The latest sell-off in the cryptocurrency space dragged the price of Bitcoin down to $7,000, but the market plunge has not dampened the desire of retirement account investors to buy cryptocurrencies using their IRA or 401(k) plan funds.
Self-directed retirement plans provider IRA Financial Group said cryptocurrency remains one of the preferred portfolio options amongst retirement investors.
IRA Financial Group partner Adam Bergman stated:
“We have been surprised with the number of retirement investors who feel so strongly about the cryptocurrency market especially in light of the recent downturn.”
The IRA Financial Group & IRA Financial Trust Company said that its Crypto IRA platform Wallet Control gives retirement account holders the flexibility to buy, sell, or hold cryptocurrencies, including Bitcoins, while generating tax-free or tax-deferred profits.
Cryptos, Bitcoin slide on regulatory concerns
As of Tuesday, Bitcoin prices fell 67% from the December high of $19,000. The digital currency has fallen 35% in the first six days of February alone.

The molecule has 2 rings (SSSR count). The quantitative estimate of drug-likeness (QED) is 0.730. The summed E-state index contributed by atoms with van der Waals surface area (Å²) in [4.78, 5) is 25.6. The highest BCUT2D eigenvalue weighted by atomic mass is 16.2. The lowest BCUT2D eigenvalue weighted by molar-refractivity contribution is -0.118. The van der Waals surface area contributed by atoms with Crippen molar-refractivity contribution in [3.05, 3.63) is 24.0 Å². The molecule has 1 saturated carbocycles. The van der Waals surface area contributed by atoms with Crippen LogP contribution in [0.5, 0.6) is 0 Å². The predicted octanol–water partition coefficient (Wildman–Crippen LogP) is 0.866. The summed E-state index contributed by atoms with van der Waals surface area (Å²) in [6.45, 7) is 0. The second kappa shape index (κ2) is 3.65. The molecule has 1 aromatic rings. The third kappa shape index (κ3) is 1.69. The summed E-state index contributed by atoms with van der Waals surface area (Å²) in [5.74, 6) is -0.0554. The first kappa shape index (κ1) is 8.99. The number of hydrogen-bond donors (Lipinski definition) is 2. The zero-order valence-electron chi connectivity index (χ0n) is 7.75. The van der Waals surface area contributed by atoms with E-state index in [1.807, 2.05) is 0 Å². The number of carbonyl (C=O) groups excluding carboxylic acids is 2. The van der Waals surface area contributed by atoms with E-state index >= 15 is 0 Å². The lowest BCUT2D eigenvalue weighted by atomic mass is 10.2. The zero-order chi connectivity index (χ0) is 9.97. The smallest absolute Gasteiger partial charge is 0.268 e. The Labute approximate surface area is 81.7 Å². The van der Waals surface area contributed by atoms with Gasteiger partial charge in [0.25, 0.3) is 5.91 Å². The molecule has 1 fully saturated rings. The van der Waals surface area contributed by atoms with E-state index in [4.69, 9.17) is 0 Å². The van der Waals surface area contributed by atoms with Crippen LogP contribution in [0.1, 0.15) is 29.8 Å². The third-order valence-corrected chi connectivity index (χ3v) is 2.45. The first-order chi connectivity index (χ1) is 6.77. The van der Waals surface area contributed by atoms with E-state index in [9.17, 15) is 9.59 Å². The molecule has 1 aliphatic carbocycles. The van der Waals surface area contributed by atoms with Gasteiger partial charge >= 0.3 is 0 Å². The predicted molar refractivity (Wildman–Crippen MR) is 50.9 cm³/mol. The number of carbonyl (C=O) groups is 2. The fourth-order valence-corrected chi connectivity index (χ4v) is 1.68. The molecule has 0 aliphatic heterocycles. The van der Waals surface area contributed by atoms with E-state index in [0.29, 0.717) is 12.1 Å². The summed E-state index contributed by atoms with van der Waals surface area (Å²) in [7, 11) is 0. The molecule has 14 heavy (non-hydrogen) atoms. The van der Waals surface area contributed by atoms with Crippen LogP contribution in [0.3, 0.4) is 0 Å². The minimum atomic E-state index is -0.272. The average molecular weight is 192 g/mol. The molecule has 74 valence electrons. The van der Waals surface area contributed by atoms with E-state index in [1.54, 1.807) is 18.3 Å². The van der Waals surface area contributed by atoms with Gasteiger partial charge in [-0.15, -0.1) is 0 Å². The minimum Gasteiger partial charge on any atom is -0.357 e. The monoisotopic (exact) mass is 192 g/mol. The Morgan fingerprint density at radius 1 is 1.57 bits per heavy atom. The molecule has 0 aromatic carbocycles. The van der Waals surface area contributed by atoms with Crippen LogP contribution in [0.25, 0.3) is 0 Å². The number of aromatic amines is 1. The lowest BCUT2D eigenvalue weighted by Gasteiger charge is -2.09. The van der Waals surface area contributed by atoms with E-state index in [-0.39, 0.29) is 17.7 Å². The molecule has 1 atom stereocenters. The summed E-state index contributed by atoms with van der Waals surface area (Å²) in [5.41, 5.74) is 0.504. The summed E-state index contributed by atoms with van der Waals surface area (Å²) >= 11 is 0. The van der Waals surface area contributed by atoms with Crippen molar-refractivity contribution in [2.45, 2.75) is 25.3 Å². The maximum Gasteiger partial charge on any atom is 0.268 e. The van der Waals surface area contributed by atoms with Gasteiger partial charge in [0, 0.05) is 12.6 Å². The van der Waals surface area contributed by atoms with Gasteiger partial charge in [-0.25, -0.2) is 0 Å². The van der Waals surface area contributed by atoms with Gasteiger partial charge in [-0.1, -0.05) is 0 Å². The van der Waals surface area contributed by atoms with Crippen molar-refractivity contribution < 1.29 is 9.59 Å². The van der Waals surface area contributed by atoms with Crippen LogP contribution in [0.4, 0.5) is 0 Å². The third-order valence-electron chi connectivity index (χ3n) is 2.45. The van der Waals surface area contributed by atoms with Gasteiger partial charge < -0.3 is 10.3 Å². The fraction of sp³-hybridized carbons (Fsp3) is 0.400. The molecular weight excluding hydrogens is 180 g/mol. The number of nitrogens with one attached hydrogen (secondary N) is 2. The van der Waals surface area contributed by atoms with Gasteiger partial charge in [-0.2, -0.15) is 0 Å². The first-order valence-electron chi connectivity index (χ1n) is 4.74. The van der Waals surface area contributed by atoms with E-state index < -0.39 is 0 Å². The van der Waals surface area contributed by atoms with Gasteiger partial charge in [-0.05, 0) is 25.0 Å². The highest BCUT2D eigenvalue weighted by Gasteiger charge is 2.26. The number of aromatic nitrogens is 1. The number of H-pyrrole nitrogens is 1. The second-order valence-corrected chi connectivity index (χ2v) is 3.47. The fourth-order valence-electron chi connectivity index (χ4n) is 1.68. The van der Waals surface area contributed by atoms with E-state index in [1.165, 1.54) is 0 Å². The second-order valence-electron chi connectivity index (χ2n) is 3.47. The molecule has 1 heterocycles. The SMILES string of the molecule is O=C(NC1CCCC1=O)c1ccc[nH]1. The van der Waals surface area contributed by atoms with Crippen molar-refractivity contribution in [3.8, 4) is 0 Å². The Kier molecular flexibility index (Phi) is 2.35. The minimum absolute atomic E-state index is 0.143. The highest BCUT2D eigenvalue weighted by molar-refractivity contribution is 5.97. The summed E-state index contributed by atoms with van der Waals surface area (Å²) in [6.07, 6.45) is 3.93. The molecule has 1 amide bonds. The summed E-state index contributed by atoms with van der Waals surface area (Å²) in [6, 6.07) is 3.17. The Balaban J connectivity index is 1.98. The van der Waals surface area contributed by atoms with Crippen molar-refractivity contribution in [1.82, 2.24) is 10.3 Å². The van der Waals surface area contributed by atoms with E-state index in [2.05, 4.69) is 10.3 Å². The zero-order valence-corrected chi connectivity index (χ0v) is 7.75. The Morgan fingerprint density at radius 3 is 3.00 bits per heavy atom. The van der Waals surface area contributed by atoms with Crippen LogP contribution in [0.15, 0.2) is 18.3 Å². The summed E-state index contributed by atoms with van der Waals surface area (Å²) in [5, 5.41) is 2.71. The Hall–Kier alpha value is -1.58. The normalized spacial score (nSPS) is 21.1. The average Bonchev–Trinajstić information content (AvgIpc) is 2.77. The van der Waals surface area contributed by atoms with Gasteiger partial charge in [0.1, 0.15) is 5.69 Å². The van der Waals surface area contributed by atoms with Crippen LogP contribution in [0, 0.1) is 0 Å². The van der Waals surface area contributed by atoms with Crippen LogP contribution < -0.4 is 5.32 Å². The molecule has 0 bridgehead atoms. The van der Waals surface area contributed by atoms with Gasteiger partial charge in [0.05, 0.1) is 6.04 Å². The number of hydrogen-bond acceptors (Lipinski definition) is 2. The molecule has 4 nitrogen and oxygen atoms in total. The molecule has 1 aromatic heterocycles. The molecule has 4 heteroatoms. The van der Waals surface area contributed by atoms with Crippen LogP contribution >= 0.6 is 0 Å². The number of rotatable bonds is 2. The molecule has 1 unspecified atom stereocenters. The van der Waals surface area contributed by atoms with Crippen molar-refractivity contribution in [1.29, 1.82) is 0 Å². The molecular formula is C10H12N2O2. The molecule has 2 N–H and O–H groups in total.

At the time of writing, Bitcoin has risen 18.3% over the past 24 hours as it slowly recovers from the massive sell-off in the last few days. The virtual currency also narrowed its losses to 26.43% in the first seven days of this month, data from CoinMarketCap showed.
Concerns about stringent regulations from China and South Korea are fueling anxiety over Bitcoin and other digital currencies, whose gradual slide has overshadowed their remarkable growth in the last quarter of 2017.
News that China plans to block international cryptocurrency exchanges is adding to the pressure, and the cryptocurrency space appear to be nearing its 2014 level.
Financial News, a publication affiliated with the People's Bank of China, was quoted as saying:
"To prevent financial risks, China will step up measures to remove any onshore or offshore platforms related to virtual currency trading or ICOs.”
Despite assurance from South Korea’s foreign minister that the nation has no plans on imposing a Bitcoin trading ban, the local Financial Services Commission (FSC) said it would unveil new guidelines for a real-name transaction system.